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5.1 Introducing the HTML5 History API

In this lesson you will learn how to access the HTML5 History API in JavaScript, in order to manually update the page URL. This will give you the ability to “trick” your browser into thinking it’s currently looking at another page.

5.1 Introducing the HTML5 History API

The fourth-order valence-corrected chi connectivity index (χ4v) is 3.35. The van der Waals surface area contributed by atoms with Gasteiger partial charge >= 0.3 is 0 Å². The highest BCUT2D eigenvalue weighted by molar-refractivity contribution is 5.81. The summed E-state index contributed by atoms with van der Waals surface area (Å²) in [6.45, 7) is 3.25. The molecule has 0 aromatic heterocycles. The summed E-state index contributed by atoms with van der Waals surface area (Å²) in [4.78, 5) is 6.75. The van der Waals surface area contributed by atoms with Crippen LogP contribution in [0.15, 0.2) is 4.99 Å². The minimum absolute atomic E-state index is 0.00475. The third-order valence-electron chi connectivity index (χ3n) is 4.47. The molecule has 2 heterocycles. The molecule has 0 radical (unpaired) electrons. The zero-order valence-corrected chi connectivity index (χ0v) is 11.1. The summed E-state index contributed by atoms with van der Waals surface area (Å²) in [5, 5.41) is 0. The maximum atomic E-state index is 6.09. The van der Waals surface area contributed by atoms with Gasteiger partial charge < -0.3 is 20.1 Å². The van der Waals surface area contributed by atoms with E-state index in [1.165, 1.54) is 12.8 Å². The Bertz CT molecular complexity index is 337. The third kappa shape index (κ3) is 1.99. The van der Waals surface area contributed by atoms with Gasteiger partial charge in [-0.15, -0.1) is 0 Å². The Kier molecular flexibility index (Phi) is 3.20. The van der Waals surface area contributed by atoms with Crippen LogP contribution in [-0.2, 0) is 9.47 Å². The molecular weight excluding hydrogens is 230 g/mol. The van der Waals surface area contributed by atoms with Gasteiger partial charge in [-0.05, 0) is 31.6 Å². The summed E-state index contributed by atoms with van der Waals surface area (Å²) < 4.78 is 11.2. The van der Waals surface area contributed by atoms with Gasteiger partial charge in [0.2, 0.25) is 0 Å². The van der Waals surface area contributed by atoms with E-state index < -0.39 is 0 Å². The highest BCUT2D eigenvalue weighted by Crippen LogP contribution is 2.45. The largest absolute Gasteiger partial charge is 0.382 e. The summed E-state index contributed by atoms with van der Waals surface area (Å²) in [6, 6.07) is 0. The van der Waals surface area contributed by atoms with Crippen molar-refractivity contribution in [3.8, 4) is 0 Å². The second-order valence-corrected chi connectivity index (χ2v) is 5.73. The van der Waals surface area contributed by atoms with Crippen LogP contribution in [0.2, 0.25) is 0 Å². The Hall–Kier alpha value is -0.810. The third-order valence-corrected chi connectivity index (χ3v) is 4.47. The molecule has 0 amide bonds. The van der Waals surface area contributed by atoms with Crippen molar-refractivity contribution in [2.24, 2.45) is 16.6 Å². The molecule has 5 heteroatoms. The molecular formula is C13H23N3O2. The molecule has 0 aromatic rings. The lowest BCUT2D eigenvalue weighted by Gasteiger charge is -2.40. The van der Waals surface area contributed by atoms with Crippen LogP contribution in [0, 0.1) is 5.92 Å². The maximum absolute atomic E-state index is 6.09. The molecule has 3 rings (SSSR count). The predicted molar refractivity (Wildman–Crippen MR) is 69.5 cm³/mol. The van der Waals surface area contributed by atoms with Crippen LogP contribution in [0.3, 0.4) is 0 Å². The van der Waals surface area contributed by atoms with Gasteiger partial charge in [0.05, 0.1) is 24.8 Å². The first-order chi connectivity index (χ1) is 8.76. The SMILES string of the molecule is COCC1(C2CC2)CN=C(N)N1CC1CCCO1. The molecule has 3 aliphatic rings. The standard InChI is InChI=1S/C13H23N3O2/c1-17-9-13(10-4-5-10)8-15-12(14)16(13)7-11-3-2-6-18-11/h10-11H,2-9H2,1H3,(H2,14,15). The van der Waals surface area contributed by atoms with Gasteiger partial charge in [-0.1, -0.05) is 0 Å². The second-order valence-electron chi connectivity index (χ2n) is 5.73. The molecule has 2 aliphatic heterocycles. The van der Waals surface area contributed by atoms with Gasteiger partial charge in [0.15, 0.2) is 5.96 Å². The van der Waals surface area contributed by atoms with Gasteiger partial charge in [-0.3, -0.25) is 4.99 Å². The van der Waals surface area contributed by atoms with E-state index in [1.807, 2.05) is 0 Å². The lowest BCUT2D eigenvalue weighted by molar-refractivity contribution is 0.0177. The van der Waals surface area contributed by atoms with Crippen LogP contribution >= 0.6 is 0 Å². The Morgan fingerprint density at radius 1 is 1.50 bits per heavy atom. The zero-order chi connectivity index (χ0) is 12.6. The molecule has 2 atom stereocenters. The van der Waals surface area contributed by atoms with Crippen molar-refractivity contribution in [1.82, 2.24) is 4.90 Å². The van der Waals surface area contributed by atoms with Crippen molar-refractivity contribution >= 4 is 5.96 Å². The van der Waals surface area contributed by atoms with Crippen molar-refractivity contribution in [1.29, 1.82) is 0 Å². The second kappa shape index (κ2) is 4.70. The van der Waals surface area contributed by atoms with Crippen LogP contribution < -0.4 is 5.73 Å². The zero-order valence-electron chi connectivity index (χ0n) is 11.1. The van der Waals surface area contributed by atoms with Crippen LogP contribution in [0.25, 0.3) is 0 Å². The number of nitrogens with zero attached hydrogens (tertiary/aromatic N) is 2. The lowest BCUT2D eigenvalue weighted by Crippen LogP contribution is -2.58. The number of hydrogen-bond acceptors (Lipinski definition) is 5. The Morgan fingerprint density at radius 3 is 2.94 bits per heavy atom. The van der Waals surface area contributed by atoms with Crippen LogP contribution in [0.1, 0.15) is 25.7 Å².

Hello and welcome back. Now that we've got our animated page transitions occurring like we want them to, the last thing we need to do is we need to control the URL of our page. Because even though we've clicked on the Join link we're still on the index page, as we can see in our URL bar. And what I'd really like to be able to do is not only change that URL to say join.html. But I also wanna be able to use the back button on our browser to go back to index.html. And we can do all of this using the HTML5 history API. Now, you can do a search online for the HTML5 history API, and you can get a lot of information on how that works. But one of the things that we have access to with this history API is something called push state. With the push state method we can actually assign our page a new URL. So we can make our page basically pretend like it's actually on the join.html page. We can even assign our page a new title which isn't fully supported yet but at least the new URL is pretty widely supported in new browsers. So let's take a look at how we can accomplish this. You'll notice that we're now in the site ten folder. So we're taking all of the files that we ended up with in the site nine folder and we're now pulling them in the site ten. All the changes we make in this lesson will be saved there in the site ten folder. So if we go to our main.js file I want to scroll down a little bit and focus on our load new page method. In this method remember we're loading an new URL into this temporary container we created. And we're replacing our HTML with the HTML from the new page. On top of that we also want to change the URL in the browser's URL bar. And again, we can do that very easily using the push state method in JavaScript. So after we set our HTML content here and maybe after our page id we can skip a couple of lines and this is very easy to accomplish. What we're gonna do is we're gonna point to Window.history, which is how we access that history API. And then, we're gonna do .pushstate. And then inside the pushstate method we can pass in a few things, the first thing we can pass in is a data object. And we don't really need that here. So I'm just gonna say no. The second thing we can pass in here is a new title for our page. I'm also gonna set that to null. Because this new title string here isn't really fully supported in very many browsers yet. But I will show you later how we can actually change that. But for now we'll just leave that as null. Or we can even leave that as a blank string. And then for our last string here, we are expecting a URL and this is going to be the URL that we want to show up in the browser bar. And that URL is going to correspond with the new URL that has been passed into our methods. So this variable up here that's been passed into the loadNewPage method, that's what we want to show up in the browser bar. With one line of code, hopefully we've been able to update the push date of our browser or the history of our browser. So let's save that and let's jump back into our browser and refresh the page. And so remember before we refresh the page if we were to click on the join button it would still say index.html. But now when we click on the join button our content animates and you'll see also that our URL has now changed to join.html. And again we were able to do that with just one line of code here. By calling the history.pushState method. Now, you can think of the history of our browser as kind of like an array of URLs. And when we use that pushState method, basically, what we're doing is we're basically pushing a new array element onto the end of that array. And then when we hit the back arrow, we're just going to the last element in that array. When we hit the forward arrow, we're going to the next element in that array. So one area where we haven't really accomplished what we're going for yet is if we hit the back arrow now. You'll see that our URL changes back to index.html which is cool. But our page is still showing the joined content. Well the good news is we can access the Click advance for the forward and back arrows using the pop state event. So let's take a look at how to do that. We'll jump back into our browser and let's go up to our Register Event Listeners Method. And I'm going to do this after our Click event for our traditional links. We'll skip a couple of lines here. And we're going to create a J query selector for the window. So we'll put window inside parenthesis here after that dollar sign. And then we're going to say on and then inside parentheses and inside quotation marks we're gonna say, popstate, all one word, all lowercase. And then we'll say comma space function. And so the way you can think of this is this popstate method is basically being triggered anytime we click on the forward or back arrow. So when we click on the browser's forward or back button, we're gonna run this function here. So the first thing we need to do in this function is we need to get the URL that we're now navigating back to if we hit the back arrow, for example. And once we hit that back arrow, the location of our page has already changed, has automatically changed as soon as we click on that back arrow. So what we can do because we can create a new variable here called page, and this will represent the URL for our new page. And what we can do is we can say location.pathname and that's going to give us the full path. And we really just want the last part of that path, the page name here. So we're going to say .split, and we're going to split it on the forward slash, just like we've done before. We're basically creating an array out of our URL splitting it up by the forward slashes. And in order to get the last element of that array, or anything that comes after the final forward slash, we're gonna say .pop. So if we hit the back arrow to take us back to the index that HTML page, then this right here will return index.html as a string. And we're storing that in this page variable. So now that we've done that, we can run our pageChange function just like we do when we click on one of our transition links. So what we can do is we can point to pageChange. And then pass into it that new URL that we just calculated, which we call page. And let's see if that works. We're going to jump back into our browser, we'll refresh the page, and we'll hit join. And sure enough, that takes us to the join page. Now let's see what happens if we hit the back arrow. Sure enough, our join page animates off and the home page animates back on. Now, you'll notice one issue and that is that after we hit the back arrow, our forward arrow is no longer there. It has disappeared. And, we'll talk about how to fix that in the next lesson.